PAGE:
Governor Mark Dayton attended a community conversation about race hosted by the St. Cloud NAACP and told people who have been questioning refugee resettlement in the central Minnesota region to “find another state.”
WJON reports the Governor’s statements, “This is a time for everybody who is a Minnesotan, a real Minnesotan to take a stand and say, ‘not in our state.’ If you are that intolerant, that much of a racist and a bigot, then find another state, they really should go somewhere else.” said Dayton.
An audience member replied, “I don’t want to be called a racist, but I do feel that I have a right to question some of the things that are going on.” He asked the Governor about who was financing the refugee resettlement in St. Cloud and Dayton replied, “The real answer to that is jobs, I think people who come here want jobs,” according to KARE 11.
Another citizen asked about assimilation into central Minnesota culture, a panel member responded by asking what central Minnesota was doing to become a more inclusive society.
The St. Cloud Times reports Dayton as also saying, “Minnesota is not like it was 30, 50 years ago. But, this is Minnesota and you have every right to be here. And anybody who cannot accept your right to be here and this is Minnesota should find another state.” The paper also quoted him as making a bizarre comment about the state’s citizenry, “Our economy cannot expand based on, white, B+, Minnesota-born citizens. We don’t have enough,” Dayton said.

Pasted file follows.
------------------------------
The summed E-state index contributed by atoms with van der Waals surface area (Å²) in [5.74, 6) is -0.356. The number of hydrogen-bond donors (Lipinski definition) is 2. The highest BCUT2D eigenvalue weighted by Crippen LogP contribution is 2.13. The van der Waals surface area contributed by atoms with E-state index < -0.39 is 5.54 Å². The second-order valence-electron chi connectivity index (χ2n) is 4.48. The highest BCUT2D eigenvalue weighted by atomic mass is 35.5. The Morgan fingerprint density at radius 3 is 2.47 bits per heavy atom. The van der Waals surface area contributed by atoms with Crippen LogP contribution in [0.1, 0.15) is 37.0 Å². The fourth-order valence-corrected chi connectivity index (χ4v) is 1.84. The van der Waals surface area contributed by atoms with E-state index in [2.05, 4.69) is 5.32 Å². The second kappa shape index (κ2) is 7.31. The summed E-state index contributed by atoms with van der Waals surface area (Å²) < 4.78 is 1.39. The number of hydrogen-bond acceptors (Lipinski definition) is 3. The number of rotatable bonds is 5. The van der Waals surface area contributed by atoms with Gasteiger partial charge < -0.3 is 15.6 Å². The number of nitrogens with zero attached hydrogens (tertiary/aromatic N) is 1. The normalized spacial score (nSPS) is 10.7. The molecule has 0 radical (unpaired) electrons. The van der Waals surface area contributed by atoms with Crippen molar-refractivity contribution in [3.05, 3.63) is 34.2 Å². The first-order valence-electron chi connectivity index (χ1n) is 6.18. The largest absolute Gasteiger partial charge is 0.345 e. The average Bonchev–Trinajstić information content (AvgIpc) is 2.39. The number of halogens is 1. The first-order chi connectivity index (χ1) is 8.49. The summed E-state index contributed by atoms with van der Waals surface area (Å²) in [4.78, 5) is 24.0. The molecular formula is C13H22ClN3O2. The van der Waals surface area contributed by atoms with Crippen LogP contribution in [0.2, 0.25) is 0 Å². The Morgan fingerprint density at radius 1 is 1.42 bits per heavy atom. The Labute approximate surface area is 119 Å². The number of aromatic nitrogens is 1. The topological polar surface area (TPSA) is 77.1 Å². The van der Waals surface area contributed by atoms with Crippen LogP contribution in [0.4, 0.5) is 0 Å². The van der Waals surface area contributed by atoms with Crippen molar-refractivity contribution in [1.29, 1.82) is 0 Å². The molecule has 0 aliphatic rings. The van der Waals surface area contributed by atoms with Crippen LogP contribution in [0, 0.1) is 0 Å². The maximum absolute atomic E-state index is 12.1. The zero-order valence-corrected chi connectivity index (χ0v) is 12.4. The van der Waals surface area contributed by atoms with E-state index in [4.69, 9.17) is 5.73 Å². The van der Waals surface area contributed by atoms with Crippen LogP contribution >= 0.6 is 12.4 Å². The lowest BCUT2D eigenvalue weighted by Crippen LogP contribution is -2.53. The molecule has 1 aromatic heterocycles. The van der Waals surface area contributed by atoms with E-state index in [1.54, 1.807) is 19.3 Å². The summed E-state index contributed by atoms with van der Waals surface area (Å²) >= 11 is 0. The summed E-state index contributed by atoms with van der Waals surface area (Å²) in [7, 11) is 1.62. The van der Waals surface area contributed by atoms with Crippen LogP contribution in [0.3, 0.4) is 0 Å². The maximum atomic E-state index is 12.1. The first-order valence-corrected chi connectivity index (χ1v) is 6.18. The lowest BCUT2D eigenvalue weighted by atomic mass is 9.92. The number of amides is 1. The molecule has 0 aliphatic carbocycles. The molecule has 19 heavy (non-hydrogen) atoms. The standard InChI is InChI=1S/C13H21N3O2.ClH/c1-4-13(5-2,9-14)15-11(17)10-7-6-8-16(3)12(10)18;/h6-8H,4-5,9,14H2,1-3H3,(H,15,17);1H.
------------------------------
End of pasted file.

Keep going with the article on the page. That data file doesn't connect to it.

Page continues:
The Star Tribune reported last fall that the number of Somali refugees resettled in Minnesota more than tripled from 2010-2014. There have been tensions in the St. Cloud area including Somali student walkouts at one of the local high schools as well as a threatened assault on school staff.
Yesterday’s event featured Jaylani Hussein, the executive director of the Council on American-Islamic Relations (CAIR.) Hussein has been pushing for taxpayer-funded Islamophobia training in St. Cloud and owns his own consulting company that provides cultural-sensitivity training.
Dayton is planning on holding similar “community conversations” around the state. The Governor is calling for increased funding for satellite offices of the state’s Department of Human Rights, according to the Star Tribune. He’s made closing economic disparities for minorities a focus of his remaining two years in office.
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